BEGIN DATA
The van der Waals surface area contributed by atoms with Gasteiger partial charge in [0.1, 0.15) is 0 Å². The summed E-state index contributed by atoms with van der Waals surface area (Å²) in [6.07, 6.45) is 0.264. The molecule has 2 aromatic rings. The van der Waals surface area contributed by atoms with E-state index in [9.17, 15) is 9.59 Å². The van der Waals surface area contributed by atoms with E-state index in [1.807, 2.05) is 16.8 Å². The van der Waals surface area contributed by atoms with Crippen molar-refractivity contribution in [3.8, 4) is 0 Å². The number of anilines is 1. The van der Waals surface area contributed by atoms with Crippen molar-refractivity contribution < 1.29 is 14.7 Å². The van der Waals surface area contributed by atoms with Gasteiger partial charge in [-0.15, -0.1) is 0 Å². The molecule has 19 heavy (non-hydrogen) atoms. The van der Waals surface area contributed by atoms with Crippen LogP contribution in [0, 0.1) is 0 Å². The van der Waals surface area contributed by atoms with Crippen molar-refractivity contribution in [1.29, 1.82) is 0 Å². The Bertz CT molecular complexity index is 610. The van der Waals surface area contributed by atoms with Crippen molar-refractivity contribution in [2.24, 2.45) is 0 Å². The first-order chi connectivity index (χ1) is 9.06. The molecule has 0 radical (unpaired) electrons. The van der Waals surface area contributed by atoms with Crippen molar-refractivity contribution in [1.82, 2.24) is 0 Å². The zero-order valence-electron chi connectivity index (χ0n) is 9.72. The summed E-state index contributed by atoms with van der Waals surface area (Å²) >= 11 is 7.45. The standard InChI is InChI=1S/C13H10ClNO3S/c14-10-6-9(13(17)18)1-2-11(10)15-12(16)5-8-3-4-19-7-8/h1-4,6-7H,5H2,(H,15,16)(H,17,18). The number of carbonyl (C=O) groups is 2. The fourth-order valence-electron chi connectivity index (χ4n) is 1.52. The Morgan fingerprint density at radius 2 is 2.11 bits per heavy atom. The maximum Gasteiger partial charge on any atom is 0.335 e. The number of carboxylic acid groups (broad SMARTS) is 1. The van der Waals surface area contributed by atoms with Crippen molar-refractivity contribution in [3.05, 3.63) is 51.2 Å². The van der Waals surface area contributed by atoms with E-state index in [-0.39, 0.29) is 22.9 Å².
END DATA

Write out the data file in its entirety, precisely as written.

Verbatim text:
The van der Waals surface area contributed by atoms with Gasteiger partial charge in [0.1, 0.15) is 0 Å². The summed E-state index contributed by atoms with van der Waals surface area (Å²) in [6.07, 6.45) is 0.264. The molecule has 2 aromatic rings. The van der Waals surface area contributed by atoms with E-state index in [9.17, 15) is 9.59 Å². The van der Waals surface area contributed by atoms with E-state index in [1.807, 2.05) is 16.8 Å². The van der Waals surface area contributed by atoms with Crippen molar-refractivity contribution in [3.8, 4) is 0 Å². The number of anilines is 1. The van der Waals surface area contributed by atoms with Crippen molar-refractivity contribution < 1.29 is 14.7 Å². The van der Waals surface area contributed by atoms with Gasteiger partial charge in [-0.15, -0.1) is 0 Å². The molecule has 19 heavy (non-hydrogen) atoms. The van der Waals surface area contributed by atoms with Crippen LogP contribution in [0, 0.1) is 0 Å². The van der Waals surface area contributed by atoms with Crippen molar-refractivity contribution in [1.29, 1.82) is 0 Å². The Bertz CT molecular complexity index is 610. The van der Waals surface area contributed by atoms with Crippen molar-refractivity contribution in [2.24, 2.45) is 0 Å². The first-order chi connectivity index (χ1) is 9.06. The molecule has 0 radical (unpaired) electrons. The van der Waals surface area contributed by atoms with Crippen molar-refractivity contribution in [1.82, 2.24) is 0 Å². The zero-order valence-electron chi connectivity index (χ0n) is 9.72. The summed E-state index contributed by atoms with van der Waals surface area (Å²) >= 11 is 7.45. The standard InChI is InChI=1S/C13H10ClNO3S/c14-10-6-9(13(17)18)1-2-11(10)15-12(16)5-8-3-4-19-7-8/h1-4,6-7H,5H2,(H,15,16)(H,17,18). The number of carbonyl (C=O) groups is 2. The fourth-order valence-electron chi connectivity index (χ4n) is 1.52. The Morgan fingerprint density at radius 2 is 2.11 bits per heavy atom. The maximum Gasteiger partial charge on any atom is 0.335 e. The number of carboxylic acid groups (broad SMARTS) is 1. The van der Waals surface area contributed by atoms with Crippen molar-refractivity contribution in [3.05, 3.63) is 51.2 Å². The van der Waals surface area contributed by atoms with E-state index in [-0.39, 0.29) is 22.9 Å².